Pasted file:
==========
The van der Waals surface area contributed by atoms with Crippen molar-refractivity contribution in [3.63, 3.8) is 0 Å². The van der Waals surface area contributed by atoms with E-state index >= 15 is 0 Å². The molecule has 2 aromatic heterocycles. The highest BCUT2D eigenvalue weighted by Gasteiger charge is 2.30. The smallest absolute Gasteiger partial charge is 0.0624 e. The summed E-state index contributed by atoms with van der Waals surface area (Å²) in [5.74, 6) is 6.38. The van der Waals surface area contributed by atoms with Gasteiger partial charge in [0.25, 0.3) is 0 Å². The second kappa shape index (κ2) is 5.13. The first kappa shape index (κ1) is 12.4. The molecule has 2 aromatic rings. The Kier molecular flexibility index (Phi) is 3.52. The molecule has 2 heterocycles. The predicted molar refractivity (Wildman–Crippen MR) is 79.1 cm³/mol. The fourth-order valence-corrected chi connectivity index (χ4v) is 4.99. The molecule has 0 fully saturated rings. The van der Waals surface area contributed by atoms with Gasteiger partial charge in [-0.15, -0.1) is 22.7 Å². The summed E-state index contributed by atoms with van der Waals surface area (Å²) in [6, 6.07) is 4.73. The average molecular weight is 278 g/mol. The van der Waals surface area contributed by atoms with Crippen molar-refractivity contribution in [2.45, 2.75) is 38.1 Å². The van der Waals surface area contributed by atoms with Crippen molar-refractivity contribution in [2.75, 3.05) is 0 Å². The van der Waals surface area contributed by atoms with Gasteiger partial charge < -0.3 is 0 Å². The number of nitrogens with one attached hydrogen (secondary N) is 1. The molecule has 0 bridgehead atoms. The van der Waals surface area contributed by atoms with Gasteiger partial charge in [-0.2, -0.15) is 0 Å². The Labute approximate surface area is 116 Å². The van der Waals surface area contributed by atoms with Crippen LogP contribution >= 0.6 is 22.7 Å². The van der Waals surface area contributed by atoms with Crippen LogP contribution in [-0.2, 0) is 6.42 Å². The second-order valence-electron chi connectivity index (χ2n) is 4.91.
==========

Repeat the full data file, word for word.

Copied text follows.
The van der Waals surface area contributed by atoms with Crippen molar-refractivity contribution in [3.63, 3.8) is 0 Å². The van der Waals surface area contributed by atoms with E-state index >= 15 is 0 Å². The molecule has 2 aromatic heterocycles. The highest BCUT2D eigenvalue weighted by Gasteiger charge is 2.30. The smallest absolute Gasteiger partial charge is 0.0624 e. The summed E-state index contributed by atoms with van der Waals surface area (Å²) in [5.74, 6) is 6.38. The van der Waals surface area contributed by atoms with Gasteiger partial charge in [0.25, 0.3) is 0 Å². The second kappa shape index (κ2) is 5.13. The first kappa shape index (κ1) is 12.4. The molecule has 2 aromatic rings. The Kier molecular flexibility index (Phi) is 3.52. The molecule has 2 heterocycles. The predicted molar refractivity (Wildman–Crippen MR) is 79.1 cm³/mol. The fourth-order valence-corrected chi connectivity index (χ4v) is 4.99. The molecule has 0 fully saturated rings. The van der Waals surface area contributed by atoms with Gasteiger partial charge in [-0.15, -0.1) is 22.7 Å². The summed E-state index contributed by atoms with van der Waals surface area (Å²) in [6, 6.07) is 4.73. The average molecular weight is 278 g/mol. The van der Waals surface area contributed by atoms with Crippen molar-refractivity contribution in [2.45, 2.75) is 38.1 Å². The van der Waals surface area contributed by atoms with Crippen molar-refractivity contribution in [2.75, 3.05) is 0 Å². The van der Waals surface area contributed by atoms with Gasteiger partial charge < -0.3 is 0 Å². The number of nitrogens with one attached hydrogen (secondary N) is 1. The molecule has 0 bridgehead atoms. The van der Waals surface area contributed by atoms with Gasteiger partial charge in [-0.2, -0.15) is 0 Å². The Labute approximate surface area is 116 Å². The van der Waals surface area contributed by atoms with Crippen LogP contribution >= 0.6 is 22.7 Å². The van der Waals surface area contributed by atoms with Crippen LogP contribution in [-0.2, 0) is 6.42 Å². The second-order valence-electron chi connectivity index (χ2n) is 4.91.